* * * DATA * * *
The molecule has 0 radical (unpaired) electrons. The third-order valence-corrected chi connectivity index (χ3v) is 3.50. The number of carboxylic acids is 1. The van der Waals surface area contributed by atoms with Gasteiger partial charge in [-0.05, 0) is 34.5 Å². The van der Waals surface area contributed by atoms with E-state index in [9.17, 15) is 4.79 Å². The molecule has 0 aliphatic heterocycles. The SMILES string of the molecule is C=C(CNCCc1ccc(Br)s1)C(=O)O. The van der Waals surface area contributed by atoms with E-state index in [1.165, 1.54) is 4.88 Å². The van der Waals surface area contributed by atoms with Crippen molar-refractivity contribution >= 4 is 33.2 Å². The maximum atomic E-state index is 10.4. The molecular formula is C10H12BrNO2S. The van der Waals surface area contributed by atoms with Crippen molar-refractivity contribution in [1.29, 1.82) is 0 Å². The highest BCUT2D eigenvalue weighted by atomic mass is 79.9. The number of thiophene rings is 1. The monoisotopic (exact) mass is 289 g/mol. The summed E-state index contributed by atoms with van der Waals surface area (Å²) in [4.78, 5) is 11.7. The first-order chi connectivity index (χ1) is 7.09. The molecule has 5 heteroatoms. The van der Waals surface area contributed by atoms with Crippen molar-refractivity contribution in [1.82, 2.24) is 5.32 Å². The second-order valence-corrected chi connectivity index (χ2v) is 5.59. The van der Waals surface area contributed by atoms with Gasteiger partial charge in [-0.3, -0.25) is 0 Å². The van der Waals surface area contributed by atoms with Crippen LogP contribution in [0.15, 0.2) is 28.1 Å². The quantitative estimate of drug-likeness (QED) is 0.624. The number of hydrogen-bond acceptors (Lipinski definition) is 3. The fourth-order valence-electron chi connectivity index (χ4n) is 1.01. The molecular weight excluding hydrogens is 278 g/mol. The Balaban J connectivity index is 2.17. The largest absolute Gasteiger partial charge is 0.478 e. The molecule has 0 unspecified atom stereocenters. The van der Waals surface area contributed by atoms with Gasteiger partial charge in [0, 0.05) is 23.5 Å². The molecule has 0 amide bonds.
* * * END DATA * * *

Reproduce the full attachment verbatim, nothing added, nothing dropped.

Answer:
The molecule has 0 radical (unpaired) electrons. The third-order valence-corrected chi connectivity index (χ3v) is 3.50. The number of carboxylic acids is 1. The van der Waals surface area contributed by atoms with Gasteiger partial charge in [-0.05, 0) is 34.5 Å². The van der Waals surface area contributed by atoms with E-state index in [9.17, 15) is 4.79 Å². The molecule has 0 aliphatic heterocycles. The SMILES string of the molecule is C=C(CNCCc1ccc(Br)s1)C(=O)O. The van der Waals surface area contributed by atoms with E-state index in [1.165, 1.54) is 4.88 Å². The van der Waals surface area contributed by atoms with Crippen molar-refractivity contribution >= 4 is 33.2 Å². The maximum atomic E-state index is 10.4. The molecular formula is C10H12BrNO2S. The van der Waals surface area contributed by atoms with Crippen molar-refractivity contribution in [1.29, 1.82) is 0 Å². The highest BCUT2D eigenvalue weighted by atomic mass is 79.9. The number of thiophene rings is 1. The monoisotopic (exact) mass is 289 g/mol. The summed E-state index contributed by atoms with van der Waals surface area (Å²) in [4.78, 5) is 11.7. The first-order chi connectivity index (χ1) is 7.09. The molecule has 5 heteroatoms. The van der Waals surface area contributed by atoms with Crippen molar-refractivity contribution in [1.82, 2.24) is 5.32 Å². The second-order valence-corrected chi connectivity index (χ2v) is 5.59. The van der Waals surface area contributed by atoms with Gasteiger partial charge in [-0.3, -0.25) is 0 Å². The van der Waals surface area contributed by atoms with Crippen LogP contribution in [0.15, 0.2) is 28.1 Å². The quantitative estimate of drug-likeness (QED) is 0.624. The number of hydrogen-bond acceptors (Lipinski definition) is 3. The fourth-order valence-electron chi connectivity index (χ4n) is 1.01. The molecular weight excluding hydrogens is 278 g/mol. The Balaban J connectivity index is 2.17. The largest absolute Gasteiger partial charge is 0.478 e. The molecule has 0 unspecified atom stereocenters. The van der Waals surface area contributed by atoms with Gasteiger partial charge in [0, 0.05) is 23.5 Å². The molecule has 0 amide bonds.